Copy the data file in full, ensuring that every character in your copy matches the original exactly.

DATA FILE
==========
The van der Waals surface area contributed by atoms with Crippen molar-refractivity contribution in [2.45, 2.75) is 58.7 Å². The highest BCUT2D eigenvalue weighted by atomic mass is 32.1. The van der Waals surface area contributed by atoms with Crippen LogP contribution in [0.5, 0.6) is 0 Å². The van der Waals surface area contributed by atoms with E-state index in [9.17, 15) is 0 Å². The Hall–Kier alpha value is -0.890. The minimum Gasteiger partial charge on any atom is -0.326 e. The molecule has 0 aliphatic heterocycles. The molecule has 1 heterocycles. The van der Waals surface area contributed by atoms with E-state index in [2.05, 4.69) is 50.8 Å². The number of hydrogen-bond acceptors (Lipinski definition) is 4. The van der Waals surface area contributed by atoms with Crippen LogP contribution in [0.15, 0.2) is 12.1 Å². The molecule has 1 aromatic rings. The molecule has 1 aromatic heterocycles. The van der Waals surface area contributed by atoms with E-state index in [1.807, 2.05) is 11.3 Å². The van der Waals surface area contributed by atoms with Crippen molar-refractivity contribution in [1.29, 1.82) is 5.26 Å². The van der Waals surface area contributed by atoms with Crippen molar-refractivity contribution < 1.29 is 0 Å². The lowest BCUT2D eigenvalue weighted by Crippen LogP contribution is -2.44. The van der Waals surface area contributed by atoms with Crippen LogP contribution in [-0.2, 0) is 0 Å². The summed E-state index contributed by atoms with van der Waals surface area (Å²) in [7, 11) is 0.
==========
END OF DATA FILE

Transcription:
The van der Waals surface area contributed by atoms with Crippen molar-refractivity contribution in [2.45, 2.75) is 58.7 Å². The highest BCUT2D eigenvalue weighted by atomic mass is 32.1. The van der Waals surface area contributed by atoms with Crippen LogP contribution in [0.5, 0.6) is 0 Å². The van der Waals surface area contributed by atoms with E-state index in [9.17, 15) is 0 Å². The Hall–Kier alpha value is -0.890. The minimum Gasteiger partial charge on any atom is -0.326 e. The molecule has 0 aliphatic heterocycles. The molecule has 1 heterocycles. The van der Waals surface area contributed by atoms with E-state index in [2.05, 4.69) is 50.8 Å². The number of hydrogen-bond acceptors (Lipinski definition) is 4. The van der Waals surface area contributed by atoms with Crippen LogP contribution in [0.15, 0.2) is 12.1 Å². The molecule has 1 aromatic rings. The molecule has 1 aromatic heterocycles. The van der Waals surface area contributed by atoms with E-state index in [1.807, 2.05) is 11.3 Å². The van der Waals surface area contributed by atoms with Crippen molar-refractivity contribution in [1.29, 1.82) is 5.26 Å². The van der Waals surface area contributed by atoms with Crippen molar-refractivity contribution < 1.29 is 0 Å². The lowest BCUT2D eigenvalue weighted by Crippen LogP contribution is -2.44. The van der Waals surface area contributed by atoms with Crippen LogP contribution in [-0.2, 0) is 0 Å². The summed E-state index contributed by atoms with van der Waals surface area (Å²) in [7, 11) is 0.